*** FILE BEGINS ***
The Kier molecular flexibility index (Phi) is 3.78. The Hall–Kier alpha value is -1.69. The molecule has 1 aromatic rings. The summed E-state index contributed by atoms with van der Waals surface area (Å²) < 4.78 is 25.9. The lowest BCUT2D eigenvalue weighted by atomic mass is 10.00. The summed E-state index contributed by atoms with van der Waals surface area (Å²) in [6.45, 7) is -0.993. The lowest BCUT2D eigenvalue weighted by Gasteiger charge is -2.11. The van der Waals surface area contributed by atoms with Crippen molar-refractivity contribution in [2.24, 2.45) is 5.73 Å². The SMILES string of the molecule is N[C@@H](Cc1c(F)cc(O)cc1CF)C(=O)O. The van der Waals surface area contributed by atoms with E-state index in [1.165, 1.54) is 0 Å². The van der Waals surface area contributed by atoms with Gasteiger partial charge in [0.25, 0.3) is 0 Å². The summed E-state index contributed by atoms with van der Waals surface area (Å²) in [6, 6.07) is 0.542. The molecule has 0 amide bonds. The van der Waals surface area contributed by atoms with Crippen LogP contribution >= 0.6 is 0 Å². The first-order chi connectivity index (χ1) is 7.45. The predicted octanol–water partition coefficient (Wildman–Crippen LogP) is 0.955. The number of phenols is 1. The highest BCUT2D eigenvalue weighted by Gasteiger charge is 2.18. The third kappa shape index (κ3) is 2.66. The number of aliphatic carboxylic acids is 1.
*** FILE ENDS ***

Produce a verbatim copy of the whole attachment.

The Kier molecular flexibility index (Phi) is 3.78. The Hall–Kier alpha value is -1.69. The molecule has 1 aromatic rings. The summed E-state index contributed by atoms with van der Waals surface area (Å²) < 4.78 is 25.9. The lowest BCUT2D eigenvalue weighted by atomic mass is 10.00. The summed E-state index contributed by atoms with van der Waals surface area (Å²) in [6.45, 7) is -0.993. The lowest BCUT2D eigenvalue weighted by Gasteiger charge is -2.11. The van der Waals surface area contributed by atoms with Crippen molar-refractivity contribution in [2.24, 2.45) is 5.73 Å². The SMILES string of the molecule is N[C@@H](Cc1c(F)cc(O)cc1CF)C(=O)O. The van der Waals surface area contributed by atoms with E-state index in [1.165, 1.54) is 0 Å². The van der Waals surface area contributed by atoms with Gasteiger partial charge in [0.25, 0.3) is 0 Å². The summed E-state index contributed by atoms with van der Waals surface area (Å²) in [6, 6.07) is 0.542. The molecule has 0 amide bonds. The van der Waals surface area contributed by atoms with Crippen LogP contribution >= 0.6 is 0 Å². The first-order chi connectivity index (χ1) is 7.45. The predicted octanol–water partition coefficient (Wildman–Crippen LogP) is 0.955. The number of phenols is 1. The highest BCUT2D eigenvalue weighted by Gasteiger charge is 2.18. The third kappa shape index (κ3) is 2.66. The number of aliphatic carboxylic acids is 1.